The Internet Will Become Faster

Science Fields

Do you know the speed of your internet connection? What about the speed limit of your current optical cables utilising data transfer over the internet?

According to Speedtest, an agency that conducts reliable tests on global internet usage, the fastest mean broadband speed in the world is in Singapore with 286.66 megabits per second. Türkiye ranks 68th among all countries with 37.66 Mbit/s. (You may test the speed of your connection on the Speedtest website. At the time of writing this article, the author’s connection speed was 17.39 Mbit/s).

Researchers at Aston University in the UK have just published a paper reporting that they have managed to transfer data at a speed of 301 Tbit/s (301,000,000 Mbit/s), which is 4.5 million times faster than the average fixed broadband in the UK. This progress may have a serious impact on data transfer and related technologies in the long run. Moreover, existing fibre optic infrastructure can be used for this, meaning no new lines will need to be laid. To visualise it, you may think of it like this: With a speed of 301 Tbit/s, you can download 1,800 4K movies in one second!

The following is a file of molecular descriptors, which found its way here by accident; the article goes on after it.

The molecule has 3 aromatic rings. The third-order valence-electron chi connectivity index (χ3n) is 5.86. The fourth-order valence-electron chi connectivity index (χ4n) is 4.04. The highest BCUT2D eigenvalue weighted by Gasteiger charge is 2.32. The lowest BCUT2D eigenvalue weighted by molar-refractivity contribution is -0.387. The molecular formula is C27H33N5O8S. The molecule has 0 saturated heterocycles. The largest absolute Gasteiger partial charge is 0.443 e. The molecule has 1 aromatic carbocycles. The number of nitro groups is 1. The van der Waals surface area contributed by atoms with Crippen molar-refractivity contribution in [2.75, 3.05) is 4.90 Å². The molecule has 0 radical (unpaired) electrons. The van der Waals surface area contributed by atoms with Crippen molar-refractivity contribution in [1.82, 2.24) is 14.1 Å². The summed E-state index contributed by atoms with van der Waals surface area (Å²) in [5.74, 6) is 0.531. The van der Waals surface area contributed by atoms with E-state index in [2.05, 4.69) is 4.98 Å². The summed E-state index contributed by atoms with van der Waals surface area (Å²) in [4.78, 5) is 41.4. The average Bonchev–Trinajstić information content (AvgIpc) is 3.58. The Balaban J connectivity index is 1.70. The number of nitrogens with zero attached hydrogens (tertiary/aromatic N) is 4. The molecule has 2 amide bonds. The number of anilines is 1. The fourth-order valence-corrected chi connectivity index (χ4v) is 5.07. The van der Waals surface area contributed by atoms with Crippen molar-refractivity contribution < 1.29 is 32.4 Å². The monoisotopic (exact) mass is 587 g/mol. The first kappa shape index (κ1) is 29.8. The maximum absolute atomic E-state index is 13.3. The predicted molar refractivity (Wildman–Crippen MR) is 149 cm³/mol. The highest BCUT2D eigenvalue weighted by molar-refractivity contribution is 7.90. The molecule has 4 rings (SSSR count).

Fibre optic cables are a now familiar technology consisting of very thin glass tubes that transfer data using infrared light. Today, fibre optic cables transfer data using what scientists call the C and L bands (wavelengths between 1260 and 1675 nanometres). Since the least loss during data transfer occurs in this band range, our entire internet system is based on it. However, as internet usage increases, it is predicted that congestion in this data flow will increase, just like traffic jams. Therefore, new bandwidths have been under investigation for some time.

The new research uses a wider wavelength frequency range called the E and S bands. For this, new devices called optical amplifiers and gain equalisers are being tested. According to Dr. Ian Phillips, one of the researchers, no one has been able to manipulate the E bandwidth in a controlled way before. With these devices, the very high data loss normally experienced in the E band can be avoided.

Probably the most important part of this development is that it can transfer data over existing fibre optic cables. In fact, these cables support much faster data flows such as S and E band, but the devices to manage the flow properly had not yet been developed. Thanks to the devices developed by Phillips and his team, these new wavelengths also become available.


  • 1. https://www.popsci.com/technology/fiber-optic-wavelength-record
  • 2. https://www.livescience.com/technology/communications/fiber-optic-data-transfer-speeds-hit-a-rapid-301-tbps-12-million-times-faster-than-your-home-broadband-connection
  • 3. https://www.aston.ac.uk/latest-news/aston-university-researchers-send-data-45-million-times-faster-average-broadband
  • 4. https://www.speedtest.net